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Labour migration policy change in Spain

4 Case study one: labour migration policy change in Spain Introduction At the end of 2003 a group of migration experts gathered to publish a short note on the Spanish government’s immigration policy. The text described policy as ethically obscene, politically dangerous, juridically inadmissible, and summed it up as ‘legal apartheid’.1 The ‘Madrid Manifesto’ was an unprecedented castigation of government policy, and was a direct reaction to the change in direction that had been taken post-2000, in particular the legislative reform of November 2003 passed by the

in Managing labour migration in Europe
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frames on labour migration shift and change. The work provides evidence of an increasing but variegated role for expertise in policy formation and demonstrates how, and in what ways, national modes of policy-making intervene to resist or facilitate policy convergence via particular types of communities and coalitions. The approach of the work addresses the observation that we often know very little about the flow of ideas, and what actually drives politicians and policy-makers to make decisions about immigration (Sciortino 2000) – decisions that ultimately have far

in Managing labour migration in Europe
Refugee women in Britain and France

Allwood 02 24/2/10 2 10:27 Page 49 Migration contexts, demographic and social characteristics: refugee women in Britain and France This chapter introduces the reader to the landscape of international migration within which female refugee migrants are positioned. Its aim is twofold. First, it gives an overview of inward migration flows into Britain and France while bearing in mind both the general European context and processes of feminisation which have occurred over the last 50 years. Second, it presents, as fully as available data allows, the demographic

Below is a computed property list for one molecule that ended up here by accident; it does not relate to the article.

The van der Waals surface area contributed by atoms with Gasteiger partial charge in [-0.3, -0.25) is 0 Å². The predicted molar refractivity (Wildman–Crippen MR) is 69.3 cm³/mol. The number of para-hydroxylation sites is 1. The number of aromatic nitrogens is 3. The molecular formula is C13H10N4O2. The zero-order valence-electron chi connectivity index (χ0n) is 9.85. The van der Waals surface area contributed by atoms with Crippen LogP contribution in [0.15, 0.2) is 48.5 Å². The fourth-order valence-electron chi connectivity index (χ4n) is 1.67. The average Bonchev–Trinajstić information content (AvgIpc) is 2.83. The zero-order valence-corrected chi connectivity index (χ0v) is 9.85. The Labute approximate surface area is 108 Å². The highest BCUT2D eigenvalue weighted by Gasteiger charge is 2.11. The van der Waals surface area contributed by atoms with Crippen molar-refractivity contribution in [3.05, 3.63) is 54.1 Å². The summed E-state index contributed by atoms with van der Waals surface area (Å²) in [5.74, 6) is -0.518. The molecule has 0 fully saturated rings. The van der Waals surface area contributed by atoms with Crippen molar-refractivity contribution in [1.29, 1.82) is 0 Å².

in Refugee women in Britain and France

2 Histories of ethnicity, nation and migration Nationhood, ethnicity and migration have been linked in south-east Europe, including the Yugoslav region, since the descendants of Slav clans who migrated there from Central Asia in the sixth to eighth centuries CE and others living there who came to share their collective identity started to understand themselves as nations – however long ago or recently that might be (Fine 2006 ). Ottoman rule in south-east Europe, moreover, both represented and caused further migration. The region's nineteenth

in Race and the Yugoslav region

Part III Migration, transnationalism and borders Implicit in the very idea of bringing together the work of women filmmakers from Hispanic and Lusophone contexts is the notion that these cultural categories must necessarily be viewed in terms of their migratory and transnational histories. This is so simply by dint of the vast geographical and geopolitical spaces and networks that constitute the Hispanic

in Hispanic and Lusophone women filmmakers